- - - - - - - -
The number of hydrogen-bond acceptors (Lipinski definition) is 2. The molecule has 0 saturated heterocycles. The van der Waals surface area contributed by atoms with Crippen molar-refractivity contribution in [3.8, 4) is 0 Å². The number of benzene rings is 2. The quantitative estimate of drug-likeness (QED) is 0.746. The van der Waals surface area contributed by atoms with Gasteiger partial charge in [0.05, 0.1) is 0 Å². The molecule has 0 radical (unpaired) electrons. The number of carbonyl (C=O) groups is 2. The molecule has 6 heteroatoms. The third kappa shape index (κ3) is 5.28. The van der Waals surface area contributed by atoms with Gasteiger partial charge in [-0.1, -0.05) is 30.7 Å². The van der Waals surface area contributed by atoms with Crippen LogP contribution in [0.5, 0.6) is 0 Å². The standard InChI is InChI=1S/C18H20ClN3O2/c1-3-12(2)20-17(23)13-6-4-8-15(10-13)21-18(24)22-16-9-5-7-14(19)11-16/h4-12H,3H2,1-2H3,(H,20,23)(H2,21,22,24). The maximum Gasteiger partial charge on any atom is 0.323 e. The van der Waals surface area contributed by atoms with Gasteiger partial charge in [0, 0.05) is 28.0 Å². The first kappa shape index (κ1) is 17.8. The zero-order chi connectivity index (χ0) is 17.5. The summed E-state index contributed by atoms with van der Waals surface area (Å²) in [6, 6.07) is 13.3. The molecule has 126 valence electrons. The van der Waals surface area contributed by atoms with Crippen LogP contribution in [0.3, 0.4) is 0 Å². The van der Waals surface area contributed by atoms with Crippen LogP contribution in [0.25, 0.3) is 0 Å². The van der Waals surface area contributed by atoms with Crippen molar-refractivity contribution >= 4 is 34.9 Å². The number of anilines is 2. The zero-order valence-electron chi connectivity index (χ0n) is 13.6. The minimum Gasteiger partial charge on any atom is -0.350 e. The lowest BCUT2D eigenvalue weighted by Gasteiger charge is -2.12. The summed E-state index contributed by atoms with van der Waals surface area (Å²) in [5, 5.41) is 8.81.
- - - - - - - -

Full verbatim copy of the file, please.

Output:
The number of hydrogen-bond acceptors (Lipinski definition) is 2. The molecule has 0 saturated heterocycles. The van der Waals surface area contributed by atoms with Crippen molar-refractivity contribution in [3.8, 4) is 0 Å². The number of benzene rings is 2. The quantitative estimate of drug-likeness (QED) is 0.746. The van der Waals surface area contributed by atoms with Gasteiger partial charge in [0.05, 0.1) is 0 Å². The molecule has 0 radical (unpaired) electrons. The number of carbonyl (C=O) groups is 2. The molecule has 6 heteroatoms. The third kappa shape index (κ3) is 5.28. The van der Waals surface area contributed by atoms with Gasteiger partial charge in [-0.1, -0.05) is 30.7 Å². The van der Waals surface area contributed by atoms with Crippen LogP contribution in [0.5, 0.6) is 0 Å². The standard InChI is InChI=1S/C18H20ClN3O2/c1-3-12(2)20-17(23)13-6-4-8-15(10-13)21-18(24)22-16-9-5-7-14(19)11-16/h4-12H,3H2,1-2H3,(H,20,23)(H2,21,22,24). The maximum Gasteiger partial charge on any atom is 0.323 e. The van der Waals surface area contributed by atoms with Gasteiger partial charge in [0, 0.05) is 28.0 Å². The first kappa shape index (κ1) is 17.8. The zero-order chi connectivity index (χ0) is 17.5. The summed E-state index contributed by atoms with van der Waals surface area (Å²) in [6, 6.07) is 13.3. The molecule has 126 valence electrons. The van der Waals surface area contributed by atoms with Crippen LogP contribution in [0.3, 0.4) is 0 Å². The van der Waals surface area contributed by atoms with Crippen LogP contribution in [0.25, 0.3) is 0 Å². The van der Waals surface area contributed by atoms with Crippen molar-refractivity contribution >= 4 is 34.9 Å². The number of anilines is 2. The zero-order valence-electron chi connectivity index (χ0n) is 13.6. The minimum Gasteiger partial charge on any atom is -0.350 e. The lowest BCUT2D eigenvalue weighted by Gasteiger charge is -2.12. The summed E-state index contributed by atoms with van der Waals surface area (Å²) in [5, 5.41) is 8.81.